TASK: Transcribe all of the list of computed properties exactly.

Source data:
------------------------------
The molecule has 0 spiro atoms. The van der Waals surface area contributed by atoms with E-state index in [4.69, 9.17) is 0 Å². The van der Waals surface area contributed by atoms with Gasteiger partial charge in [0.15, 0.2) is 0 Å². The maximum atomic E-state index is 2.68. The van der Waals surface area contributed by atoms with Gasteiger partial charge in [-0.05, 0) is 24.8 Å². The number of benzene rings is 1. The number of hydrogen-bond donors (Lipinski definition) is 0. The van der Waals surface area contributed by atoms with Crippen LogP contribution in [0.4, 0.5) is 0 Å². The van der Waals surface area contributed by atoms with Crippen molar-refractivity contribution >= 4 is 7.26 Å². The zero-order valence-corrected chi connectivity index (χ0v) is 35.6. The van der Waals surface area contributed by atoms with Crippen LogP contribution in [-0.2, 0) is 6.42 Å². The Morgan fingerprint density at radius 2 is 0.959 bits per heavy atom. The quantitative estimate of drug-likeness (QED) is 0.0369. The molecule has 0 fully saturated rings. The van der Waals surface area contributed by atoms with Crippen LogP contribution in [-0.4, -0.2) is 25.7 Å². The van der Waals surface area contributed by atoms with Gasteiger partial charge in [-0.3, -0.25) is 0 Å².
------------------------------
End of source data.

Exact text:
The molecule has 0 spiro atoms. The van der Waals surface area contributed by atoms with E-state index in [4.69, 9.17) is 0 Å². The van der Waals surface area contributed by atoms with Gasteiger partial charge in [0.15, 0.2) is 0 Å². The maximum atomic E-state index is 2.68. The van der Waals surface area contributed by atoms with Gasteiger partial charge in [-0.05, 0) is 24.8 Å². The number of benzene rings is 1. The number of hydrogen-bond donors (Lipinski definition) is 0. The van der Waals surface area contributed by atoms with Crippen LogP contribution in [0.4, 0.5) is 0 Å². The van der Waals surface area contributed by atoms with Crippen molar-refractivity contribution >= 4 is 7.26 Å². The zero-order valence-corrected chi connectivity index (χ0v) is 35.6. The van der Waals surface area contributed by atoms with Crippen LogP contribution in [-0.2, 0) is 6.42 Å². The Morgan fingerprint density at radius 2 is 0.959 bits per heavy atom. The quantitative estimate of drug-likeness (QED) is 0.0369. The molecule has 0 fully saturated rings. The van der Waals surface area contributed by atoms with Crippen LogP contribution in [-0.4, -0.2) is 25.7 Å². The van der Waals surface area contributed by atoms with Gasteiger partial charge in [-0.3, -0.25) is 0 Å².